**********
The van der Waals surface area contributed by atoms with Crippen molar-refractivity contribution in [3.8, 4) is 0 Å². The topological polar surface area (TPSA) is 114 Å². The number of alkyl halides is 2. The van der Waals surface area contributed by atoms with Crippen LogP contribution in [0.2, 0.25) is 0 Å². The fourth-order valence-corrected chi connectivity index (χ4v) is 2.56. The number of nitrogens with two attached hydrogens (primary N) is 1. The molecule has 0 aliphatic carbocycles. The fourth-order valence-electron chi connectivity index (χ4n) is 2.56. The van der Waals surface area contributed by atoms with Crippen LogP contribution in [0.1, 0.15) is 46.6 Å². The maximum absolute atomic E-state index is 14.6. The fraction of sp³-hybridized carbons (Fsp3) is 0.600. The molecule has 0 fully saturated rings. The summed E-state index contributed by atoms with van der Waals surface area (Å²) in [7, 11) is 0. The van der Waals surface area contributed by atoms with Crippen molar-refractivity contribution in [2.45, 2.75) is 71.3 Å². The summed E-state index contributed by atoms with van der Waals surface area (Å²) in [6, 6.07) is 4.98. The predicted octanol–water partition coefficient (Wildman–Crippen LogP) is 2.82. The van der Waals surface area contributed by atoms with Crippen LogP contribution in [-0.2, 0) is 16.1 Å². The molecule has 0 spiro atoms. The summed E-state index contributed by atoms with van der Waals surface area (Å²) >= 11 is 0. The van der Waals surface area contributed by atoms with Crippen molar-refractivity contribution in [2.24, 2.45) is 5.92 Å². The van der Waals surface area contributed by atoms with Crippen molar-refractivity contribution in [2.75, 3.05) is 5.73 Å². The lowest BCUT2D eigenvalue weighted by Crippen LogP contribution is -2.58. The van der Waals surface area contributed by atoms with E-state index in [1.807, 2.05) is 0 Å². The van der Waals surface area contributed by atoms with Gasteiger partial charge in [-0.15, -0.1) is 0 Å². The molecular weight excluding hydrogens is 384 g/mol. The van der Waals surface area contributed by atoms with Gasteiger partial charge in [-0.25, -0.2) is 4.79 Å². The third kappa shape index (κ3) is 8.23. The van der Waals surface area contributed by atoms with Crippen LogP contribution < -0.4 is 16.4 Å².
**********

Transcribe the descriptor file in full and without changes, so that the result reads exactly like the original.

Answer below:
The van der Waals surface area contributed by atoms with Crippen molar-refractivity contribution in [3.8, 4) is 0 Å². The topological polar surface area (TPSA) is 114 Å². The number of alkyl halides is 2. The van der Waals surface area contributed by atoms with Crippen LogP contribution in [0.2, 0.25) is 0 Å². The fourth-order valence-corrected chi connectivity index (χ4v) is 2.56. The number of nitrogens with two attached hydrogens (primary N) is 1. The molecule has 0 aliphatic carbocycles. The fourth-order valence-electron chi connectivity index (χ4n) is 2.56. The van der Waals surface area contributed by atoms with Crippen LogP contribution in [0.1, 0.15) is 46.6 Å². The maximum absolute atomic E-state index is 14.6. The fraction of sp³-hybridized carbons (Fsp3) is 0.600. The molecule has 0 fully saturated rings. The summed E-state index contributed by atoms with van der Waals surface area (Å²) in [7, 11) is 0. The van der Waals surface area contributed by atoms with Crippen molar-refractivity contribution in [2.45, 2.75) is 71.3 Å². The summed E-state index contributed by atoms with van der Waals surface area (Å²) in [6, 6.07) is 4.98. The predicted octanol–water partition coefficient (Wildman–Crippen LogP) is 2.82. The van der Waals surface area contributed by atoms with Crippen LogP contribution in [-0.2, 0) is 16.1 Å². The molecule has 0 spiro atoms. The summed E-state index contributed by atoms with van der Waals surface area (Å²) >= 11 is 0. The van der Waals surface area contributed by atoms with Crippen molar-refractivity contribution in [2.24, 2.45) is 5.92 Å². The van der Waals surface area contributed by atoms with Crippen molar-refractivity contribution in [2.75, 3.05) is 5.73 Å². The lowest BCUT2D eigenvalue weighted by Crippen LogP contribution is -2.58. The van der Waals surface area contributed by atoms with E-state index in [1.807, 2.05) is 0 Å². The van der Waals surface area contributed by atoms with Gasteiger partial charge in [-0.15, -0.1) is 0 Å². The molecular weight excluding hydrogens is 384 g/mol. The van der Waals surface area contributed by atoms with Gasteiger partial charge in [-0.25, -0.2) is 4.79 Å². The third kappa shape index (κ3) is 8.23. The van der Waals surface area contributed by atoms with Crippen LogP contribution < -0.4 is 16.4 Å².